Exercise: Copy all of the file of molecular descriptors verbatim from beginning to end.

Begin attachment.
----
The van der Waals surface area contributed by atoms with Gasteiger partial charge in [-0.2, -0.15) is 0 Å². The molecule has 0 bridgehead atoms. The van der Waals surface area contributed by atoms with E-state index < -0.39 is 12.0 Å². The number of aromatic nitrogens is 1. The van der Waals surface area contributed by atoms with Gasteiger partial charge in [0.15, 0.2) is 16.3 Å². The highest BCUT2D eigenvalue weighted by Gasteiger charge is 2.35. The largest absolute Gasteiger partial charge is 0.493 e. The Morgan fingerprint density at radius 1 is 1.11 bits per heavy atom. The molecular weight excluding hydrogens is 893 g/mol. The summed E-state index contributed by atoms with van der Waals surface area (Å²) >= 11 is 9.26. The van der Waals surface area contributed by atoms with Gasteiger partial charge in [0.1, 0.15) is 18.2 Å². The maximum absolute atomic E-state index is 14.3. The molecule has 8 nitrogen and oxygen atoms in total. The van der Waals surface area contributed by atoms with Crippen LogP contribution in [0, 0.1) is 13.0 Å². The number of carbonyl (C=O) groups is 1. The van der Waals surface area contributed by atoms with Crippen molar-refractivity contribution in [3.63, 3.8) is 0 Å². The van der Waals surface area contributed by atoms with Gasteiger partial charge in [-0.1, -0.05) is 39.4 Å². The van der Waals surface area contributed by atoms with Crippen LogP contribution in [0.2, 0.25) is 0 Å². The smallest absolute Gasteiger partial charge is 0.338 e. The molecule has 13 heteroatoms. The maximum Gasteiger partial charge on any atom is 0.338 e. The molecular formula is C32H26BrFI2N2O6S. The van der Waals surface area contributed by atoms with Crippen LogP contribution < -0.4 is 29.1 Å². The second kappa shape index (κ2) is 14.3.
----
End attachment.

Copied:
The van der Waals surface area contributed by atoms with Gasteiger partial charge in [-0.2, -0.15) is 0 Å². The molecule has 0 bridgehead atoms. The van der Waals surface area contributed by atoms with E-state index < -0.39 is 12.0 Å². The number of aromatic nitrogens is 1. The van der Waals surface area contributed by atoms with Gasteiger partial charge in [0.15, 0.2) is 16.3 Å². The highest BCUT2D eigenvalue weighted by Gasteiger charge is 2.35. The largest absolute Gasteiger partial charge is 0.493 e. The Morgan fingerprint density at radius 1 is 1.11 bits per heavy atom. The molecular weight excluding hydrogens is 893 g/mol. The summed E-state index contributed by atoms with van der Waals surface area (Å²) >= 11 is 9.26. The van der Waals surface area contributed by atoms with Gasteiger partial charge in [0.1, 0.15) is 18.2 Å². The maximum absolute atomic E-state index is 14.3. The molecule has 8 nitrogen and oxygen atoms in total. The van der Waals surface area contributed by atoms with Crippen LogP contribution in [0, 0.1) is 13.0 Å². The number of carbonyl (C=O) groups is 1. The van der Waals surface area contributed by atoms with Crippen molar-refractivity contribution in [3.63, 3.8) is 0 Å². The van der Waals surface area contributed by atoms with Gasteiger partial charge in [-0.1, -0.05) is 39.4 Å². The van der Waals surface area contributed by atoms with Crippen LogP contribution in [0.2, 0.25) is 0 Å². The smallest absolute Gasteiger partial charge is 0.338 e. The molecule has 13 heteroatoms. The maximum Gasteiger partial charge on any atom is 0.338 e. The molecular formula is C32H26BrFI2N2O6S. The van der Waals surface area contributed by atoms with Crippen LogP contribution < -0.4 is 29.1 Å². The second kappa shape index (κ2) is 14.3.